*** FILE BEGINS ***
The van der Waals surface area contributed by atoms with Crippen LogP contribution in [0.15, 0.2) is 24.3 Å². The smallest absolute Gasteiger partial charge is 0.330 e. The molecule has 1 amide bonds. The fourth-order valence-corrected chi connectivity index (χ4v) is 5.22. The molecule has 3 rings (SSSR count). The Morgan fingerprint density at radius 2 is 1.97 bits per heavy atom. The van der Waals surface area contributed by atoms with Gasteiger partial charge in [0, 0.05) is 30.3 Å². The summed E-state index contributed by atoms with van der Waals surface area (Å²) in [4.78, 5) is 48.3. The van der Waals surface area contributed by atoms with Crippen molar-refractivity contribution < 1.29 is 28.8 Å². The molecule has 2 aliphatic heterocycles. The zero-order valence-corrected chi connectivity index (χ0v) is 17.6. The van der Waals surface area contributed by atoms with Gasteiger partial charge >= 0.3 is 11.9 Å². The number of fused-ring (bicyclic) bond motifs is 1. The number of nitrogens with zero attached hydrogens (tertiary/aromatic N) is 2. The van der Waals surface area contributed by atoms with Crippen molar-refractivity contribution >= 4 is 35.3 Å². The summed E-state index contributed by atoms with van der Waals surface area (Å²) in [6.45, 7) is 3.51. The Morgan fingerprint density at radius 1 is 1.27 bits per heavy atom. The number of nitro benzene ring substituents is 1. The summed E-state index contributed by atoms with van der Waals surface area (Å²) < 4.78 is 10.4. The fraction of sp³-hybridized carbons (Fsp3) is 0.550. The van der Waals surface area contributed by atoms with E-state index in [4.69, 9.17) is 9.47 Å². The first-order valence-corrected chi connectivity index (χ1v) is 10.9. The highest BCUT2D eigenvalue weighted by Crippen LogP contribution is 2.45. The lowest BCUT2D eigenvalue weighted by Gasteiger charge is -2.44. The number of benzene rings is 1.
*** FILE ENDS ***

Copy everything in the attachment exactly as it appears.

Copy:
The van der Waals surface area contributed by atoms with Crippen LogP contribution in [0.15, 0.2) is 24.3 Å². The smallest absolute Gasteiger partial charge is 0.330 e. The molecule has 1 amide bonds. The fourth-order valence-corrected chi connectivity index (χ4v) is 5.22. The molecule has 3 rings (SSSR count). The Morgan fingerprint density at radius 2 is 1.97 bits per heavy atom. The van der Waals surface area contributed by atoms with Gasteiger partial charge in [0, 0.05) is 30.3 Å². The summed E-state index contributed by atoms with van der Waals surface area (Å²) in [4.78, 5) is 48.3. The van der Waals surface area contributed by atoms with Crippen molar-refractivity contribution < 1.29 is 28.8 Å². The molecule has 2 aliphatic heterocycles. The zero-order valence-corrected chi connectivity index (χ0v) is 17.6. The van der Waals surface area contributed by atoms with Gasteiger partial charge >= 0.3 is 11.9 Å². The number of fused-ring (bicyclic) bond motifs is 1. The number of nitrogens with zero attached hydrogens (tertiary/aromatic N) is 2. The van der Waals surface area contributed by atoms with Crippen molar-refractivity contribution >= 4 is 35.3 Å². The summed E-state index contributed by atoms with van der Waals surface area (Å²) in [6.45, 7) is 3.51. The Morgan fingerprint density at radius 1 is 1.27 bits per heavy atom. The number of nitro benzene ring substituents is 1. The summed E-state index contributed by atoms with van der Waals surface area (Å²) < 4.78 is 10.4. The fraction of sp³-hybridized carbons (Fsp3) is 0.550. The van der Waals surface area contributed by atoms with E-state index in [4.69, 9.17) is 9.47 Å². The first-order valence-corrected chi connectivity index (χ1v) is 10.9. The highest BCUT2D eigenvalue weighted by Crippen LogP contribution is 2.45. The lowest BCUT2D eigenvalue weighted by Gasteiger charge is -2.44. The number of benzene rings is 1.